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Re: GIST versus GIN indexes for intarrays

From: Rusty Conover <rconover(at)infogears(dot)com>
To: psql performance <pgsql-performance(at)postgresql(dot)org>
Subject: Re: GIST versus GIN indexes for intarrays
Date: 2009-02-13 01:32:43
Message-ID: 4EB92524-5225-44EC-8ABB-CD8CF162708A@infogears.com (view raw or flat)
Thread:
Lists: pgsql-hackerspgsql-performance
On Feb 12, 2009, at 2:29 PM, Tom Lane wrote:

> Rusty Conover <rconover(at)infogears(dot)com> writes:
>> The gist__int_ops is the default operator class for integer[] arrays,
>> as shown at:
>> http://www.postgresql.org/docs/current/static/intarray.html
>
> Ah, so you have contrib/intarray installed.
>
> [ pokes at it... ]  Seems like what we have here is another iteration
> of this ancient bug:
> http://archives.postgresql.org/pgsql-committers/2004-01/msg00073.php
> to wit, contrib/intarray is defining its own @> and <@ operators that
> conflict with those since added to the core.  In the case Rusty is
> showing, the @> gets resolved as intarray's @> (because that's an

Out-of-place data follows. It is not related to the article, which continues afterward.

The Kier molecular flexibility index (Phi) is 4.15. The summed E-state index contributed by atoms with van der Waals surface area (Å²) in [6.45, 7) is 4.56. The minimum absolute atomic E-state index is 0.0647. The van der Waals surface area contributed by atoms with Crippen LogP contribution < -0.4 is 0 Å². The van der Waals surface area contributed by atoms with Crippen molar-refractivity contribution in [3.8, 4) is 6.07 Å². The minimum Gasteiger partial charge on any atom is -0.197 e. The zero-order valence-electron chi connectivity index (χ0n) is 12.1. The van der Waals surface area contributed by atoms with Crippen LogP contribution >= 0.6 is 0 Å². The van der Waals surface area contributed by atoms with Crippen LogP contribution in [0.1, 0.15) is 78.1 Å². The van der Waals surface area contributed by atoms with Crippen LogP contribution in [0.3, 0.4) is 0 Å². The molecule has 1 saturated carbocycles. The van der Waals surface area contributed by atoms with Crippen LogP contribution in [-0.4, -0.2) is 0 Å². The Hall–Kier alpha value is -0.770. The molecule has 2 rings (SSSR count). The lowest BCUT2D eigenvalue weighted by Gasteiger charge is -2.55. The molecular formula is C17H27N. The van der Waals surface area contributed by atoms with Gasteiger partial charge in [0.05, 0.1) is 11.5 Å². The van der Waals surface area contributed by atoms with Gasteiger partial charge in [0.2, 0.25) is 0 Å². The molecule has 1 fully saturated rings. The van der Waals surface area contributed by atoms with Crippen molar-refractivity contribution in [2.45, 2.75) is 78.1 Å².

> exact match, where the core provides anyarray @> anyarray) and then
> this operator is NOT a member of the core-provided GIN opclass for
> integer arrays.
>
> The short-term workaround for Rusty is probably to create his GIN
> index using the intarray-provided gin__int_ops opclass.  But it
> seems to me that we ought to get rid of intarray's @> and <@ operators
> and have the module depend on the core anyarray operators, just as we
> have already done for = and <>.  Comments?

Hi Tom,

For the record using the GIN opclass does resolve the problem for me.   
The indexes are now seeing usage.

Thanks for the help,

Rusty
--
Rusty Conover
rconover(at)infogears(dot)com
InfoGears Inc / GearBuyer.com / FootwearBuyer.com
http://www.infogears.com
http://www.gearbuyer.com
http://www.footwearbuyer.com

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